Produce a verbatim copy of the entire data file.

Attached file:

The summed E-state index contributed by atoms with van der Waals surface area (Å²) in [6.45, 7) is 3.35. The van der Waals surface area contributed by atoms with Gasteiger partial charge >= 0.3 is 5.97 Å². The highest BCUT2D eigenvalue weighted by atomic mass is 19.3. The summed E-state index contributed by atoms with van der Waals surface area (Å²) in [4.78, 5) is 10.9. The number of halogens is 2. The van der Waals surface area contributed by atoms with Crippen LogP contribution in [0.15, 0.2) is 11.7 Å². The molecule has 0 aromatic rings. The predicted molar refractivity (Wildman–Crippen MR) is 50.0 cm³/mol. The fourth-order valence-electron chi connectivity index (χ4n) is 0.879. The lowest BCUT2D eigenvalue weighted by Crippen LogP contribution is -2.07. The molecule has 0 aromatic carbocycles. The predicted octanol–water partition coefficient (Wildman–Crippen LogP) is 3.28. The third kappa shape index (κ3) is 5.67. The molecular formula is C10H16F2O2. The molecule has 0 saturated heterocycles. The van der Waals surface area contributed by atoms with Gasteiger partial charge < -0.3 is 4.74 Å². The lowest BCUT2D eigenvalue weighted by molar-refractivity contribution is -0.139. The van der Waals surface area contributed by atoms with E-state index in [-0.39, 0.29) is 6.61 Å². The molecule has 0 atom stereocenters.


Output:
The summed E-state index contributed by atoms with van der Waals surface area (Å²) in [6.45, 7) is 3.35. The van der Waals surface area contributed by atoms with Gasteiger partial charge >= 0.3 is 5.97 Å². The highest BCUT2D eigenvalue weighted by atomic mass is 19.3. The summed E-state index contributed by atoms with van der Waals surface area (Å²) in [4.78, 5) is 10.9. The number of halogens is 2. The van der Waals surface area contributed by atoms with Crippen LogP contribution in [0.15, 0.2) is 11.7 Å². The molecule has 0 aromatic rings. The predicted molar refractivity (Wildman–Crippen MR) is 50.0 cm³/mol. The fourth-order valence-electron chi connectivity index (χ4n) is 0.879. The lowest BCUT2D eigenvalue weighted by Crippen LogP contribution is -2.07. The molecule has 0 aromatic carbocycles. The predicted octanol–water partition coefficient (Wildman–Crippen LogP) is 3.28. The third kappa shape index (κ3) is 5.67. The molecular formula is C10H16F2O2. The molecule has 0 saturated heterocycles. The van der Waals surface area contributed by atoms with Gasteiger partial charge < -0.3 is 4.74 Å². The lowest BCUT2D eigenvalue weighted by molar-refractivity contribution is -0.139. The van der Waals surface area contributed by atoms with E-state index in [-0.39, 0.29) is 6.61 Å². The molecule has 0 atom stereocenters.